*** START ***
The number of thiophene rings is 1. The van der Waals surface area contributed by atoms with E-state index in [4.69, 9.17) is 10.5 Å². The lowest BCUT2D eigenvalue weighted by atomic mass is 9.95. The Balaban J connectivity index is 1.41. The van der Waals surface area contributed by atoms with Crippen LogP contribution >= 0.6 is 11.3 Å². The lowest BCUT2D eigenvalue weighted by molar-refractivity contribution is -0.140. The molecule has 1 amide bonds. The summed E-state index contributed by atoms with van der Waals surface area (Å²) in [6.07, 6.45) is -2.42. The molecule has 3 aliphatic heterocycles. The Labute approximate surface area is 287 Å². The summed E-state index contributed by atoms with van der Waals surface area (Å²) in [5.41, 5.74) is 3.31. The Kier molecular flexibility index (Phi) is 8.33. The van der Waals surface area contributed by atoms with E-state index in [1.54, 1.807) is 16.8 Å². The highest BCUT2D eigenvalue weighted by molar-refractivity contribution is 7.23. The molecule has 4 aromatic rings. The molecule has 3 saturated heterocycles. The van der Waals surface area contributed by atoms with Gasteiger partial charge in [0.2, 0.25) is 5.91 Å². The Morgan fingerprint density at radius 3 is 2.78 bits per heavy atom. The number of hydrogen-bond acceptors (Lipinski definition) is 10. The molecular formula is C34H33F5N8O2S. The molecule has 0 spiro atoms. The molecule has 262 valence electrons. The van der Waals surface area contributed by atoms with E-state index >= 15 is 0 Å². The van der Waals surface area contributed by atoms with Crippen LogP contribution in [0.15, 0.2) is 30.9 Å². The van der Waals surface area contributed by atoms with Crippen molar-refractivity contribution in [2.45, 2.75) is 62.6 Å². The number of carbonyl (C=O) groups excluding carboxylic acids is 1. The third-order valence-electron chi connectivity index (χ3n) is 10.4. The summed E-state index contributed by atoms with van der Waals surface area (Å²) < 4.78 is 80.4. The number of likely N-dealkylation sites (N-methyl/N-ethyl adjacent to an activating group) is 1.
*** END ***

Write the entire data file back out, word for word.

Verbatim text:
The number of thiophene rings is 1. The van der Waals surface area contributed by atoms with E-state index in [4.69, 9.17) is 10.5 Å². The lowest BCUT2D eigenvalue weighted by atomic mass is 9.95. The Balaban J connectivity index is 1.41. The van der Waals surface area contributed by atoms with Crippen LogP contribution >= 0.6 is 11.3 Å². The lowest BCUT2D eigenvalue weighted by molar-refractivity contribution is -0.140. The molecule has 1 amide bonds. The summed E-state index contributed by atoms with van der Waals surface area (Å²) in [6.07, 6.45) is -2.42. The molecule has 3 aliphatic heterocycles. The Labute approximate surface area is 287 Å². The summed E-state index contributed by atoms with van der Waals surface area (Å²) in [5.41, 5.74) is 3.31. The Kier molecular flexibility index (Phi) is 8.33. The van der Waals surface area contributed by atoms with E-state index in [1.54, 1.807) is 16.8 Å². The highest BCUT2D eigenvalue weighted by molar-refractivity contribution is 7.23. The molecule has 4 aromatic rings. The molecule has 3 saturated heterocycles. The van der Waals surface area contributed by atoms with Gasteiger partial charge in [0.2, 0.25) is 5.91 Å². The Morgan fingerprint density at radius 3 is 2.78 bits per heavy atom. The number of hydrogen-bond acceptors (Lipinski definition) is 10. The molecular formula is C34H33F5N8O2S. The molecule has 0 spiro atoms. The molecule has 262 valence electrons. The van der Waals surface area contributed by atoms with E-state index >= 15 is 0 Å². The van der Waals surface area contributed by atoms with Crippen LogP contribution in [0.15, 0.2) is 30.9 Å². The van der Waals surface area contributed by atoms with Crippen molar-refractivity contribution in [2.45, 2.75) is 62.6 Å². The number of carbonyl (C=O) groups excluding carboxylic acids is 1. The third-order valence-electron chi connectivity index (χ3n) is 10.4. The summed E-state index contributed by atoms with van der Waals surface area (Å²) < 4.78 is 80.4. The number of likely N-dealkylation sites (N-methyl/N-ethyl adjacent to an activating group) is 1.